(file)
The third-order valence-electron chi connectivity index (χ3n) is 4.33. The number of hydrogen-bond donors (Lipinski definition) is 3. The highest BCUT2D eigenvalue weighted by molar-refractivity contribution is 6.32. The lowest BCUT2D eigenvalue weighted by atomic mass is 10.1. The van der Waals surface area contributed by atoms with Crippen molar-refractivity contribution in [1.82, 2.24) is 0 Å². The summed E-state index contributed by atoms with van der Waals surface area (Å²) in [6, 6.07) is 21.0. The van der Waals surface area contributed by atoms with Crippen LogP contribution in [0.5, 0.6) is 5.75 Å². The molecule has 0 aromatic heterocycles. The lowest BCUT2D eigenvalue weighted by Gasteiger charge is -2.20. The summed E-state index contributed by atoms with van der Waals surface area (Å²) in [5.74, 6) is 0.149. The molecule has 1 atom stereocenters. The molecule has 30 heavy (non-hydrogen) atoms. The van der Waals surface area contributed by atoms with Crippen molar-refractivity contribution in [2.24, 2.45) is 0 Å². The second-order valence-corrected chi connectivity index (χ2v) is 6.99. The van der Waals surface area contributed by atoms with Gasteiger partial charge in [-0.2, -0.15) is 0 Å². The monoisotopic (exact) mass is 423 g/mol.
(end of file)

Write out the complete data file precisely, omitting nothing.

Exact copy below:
The third-order valence-electron chi connectivity index (χ3n) is 4.33. The number of hydrogen-bond donors (Lipinski definition) is 3. The highest BCUT2D eigenvalue weighted by molar-refractivity contribution is 6.32. The lowest BCUT2D eigenvalue weighted by atomic mass is 10.1. The van der Waals surface area contributed by atoms with Crippen molar-refractivity contribution in [1.82, 2.24) is 0 Å². The summed E-state index contributed by atoms with van der Waals surface area (Å²) in [6, 6.07) is 21.0. The van der Waals surface area contributed by atoms with Crippen LogP contribution in [0.5, 0.6) is 5.75 Å². The molecule has 0 aromatic heterocycles. The lowest BCUT2D eigenvalue weighted by Gasteiger charge is -2.20. The summed E-state index contributed by atoms with van der Waals surface area (Å²) in [5.74, 6) is 0.149. The molecule has 1 atom stereocenters. The molecule has 30 heavy (non-hydrogen) atoms. The van der Waals surface area contributed by atoms with Crippen molar-refractivity contribution in [2.24, 2.45) is 0 Å². The second-order valence-corrected chi connectivity index (χ2v) is 6.99. The van der Waals surface area contributed by atoms with Gasteiger partial charge in [-0.2, -0.15) is 0 Å². The monoisotopic (exact) mass is 423 g/mol.